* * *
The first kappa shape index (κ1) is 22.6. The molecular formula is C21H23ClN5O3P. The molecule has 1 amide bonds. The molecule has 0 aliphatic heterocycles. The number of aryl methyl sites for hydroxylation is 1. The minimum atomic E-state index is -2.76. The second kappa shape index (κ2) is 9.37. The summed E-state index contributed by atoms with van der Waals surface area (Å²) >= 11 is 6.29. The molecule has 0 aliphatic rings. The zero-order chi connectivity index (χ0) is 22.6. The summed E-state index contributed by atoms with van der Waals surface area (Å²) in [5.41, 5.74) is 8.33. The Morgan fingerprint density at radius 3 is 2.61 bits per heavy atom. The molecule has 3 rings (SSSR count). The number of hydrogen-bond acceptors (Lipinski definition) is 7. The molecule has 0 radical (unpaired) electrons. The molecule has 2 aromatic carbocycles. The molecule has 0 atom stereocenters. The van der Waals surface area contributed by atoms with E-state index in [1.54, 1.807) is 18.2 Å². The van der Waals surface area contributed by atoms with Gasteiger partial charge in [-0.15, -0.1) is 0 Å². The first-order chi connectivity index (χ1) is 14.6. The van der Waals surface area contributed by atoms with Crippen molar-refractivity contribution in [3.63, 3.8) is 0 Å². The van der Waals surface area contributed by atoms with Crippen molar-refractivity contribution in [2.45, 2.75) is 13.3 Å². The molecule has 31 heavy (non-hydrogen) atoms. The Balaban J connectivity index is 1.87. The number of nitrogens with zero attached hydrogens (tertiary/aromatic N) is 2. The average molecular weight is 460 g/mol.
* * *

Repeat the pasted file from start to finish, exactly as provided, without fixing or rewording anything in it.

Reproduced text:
The first kappa shape index (κ1) is 22.6. The molecular formula is C21H23ClN5O3P. The molecule has 1 amide bonds. The molecule has 0 aliphatic heterocycles. The number of aryl methyl sites for hydroxylation is 1. The minimum atomic E-state index is -2.76. The second kappa shape index (κ2) is 9.37. The summed E-state index contributed by atoms with van der Waals surface area (Å²) >= 11 is 6.29. The molecule has 0 aliphatic rings. The zero-order chi connectivity index (χ0) is 22.6. The summed E-state index contributed by atoms with van der Waals surface area (Å²) in [5.41, 5.74) is 8.33. The Morgan fingerprint density at radius 3 is 2.61 bits per heavy atom. The molecule has 3 rings (SSSR count). The number of hydrogen-bond acceptors (Lipinski definition) is 7. The molecule has 0 radical (unpaired) electrons. The molecule has 2 aromatic carbocycles. The molecule has 0 atom stereocenters. The van der Waals surface area contributed by atoms with E-state index in [1.54, 1.807) is 18.2 Å². The van der Waals surface area contributed by atoms with Gasteiger partial charge in [-0.15, -0.1) is 0 Å². The first-order chi connectivity index (χ1) is 14.6. The van der Waals surface area contributed by atoms with Crippen molar-refractivity contribution in [3.63, 3.8) is 0 Å². The van der Waals surface area contributed by atoms with Crippen molar-refractivity contribution in [2.45, 2.75) is 13.3 Å². The molecule has 31 heavy (non-hydrogen) atoms. The Balaban J connectivity index is 1.87. The number of nitrogens with zero attached hydrogens (tertiary/aromatic N) is 2. The average molecular weight is 460 g/mol.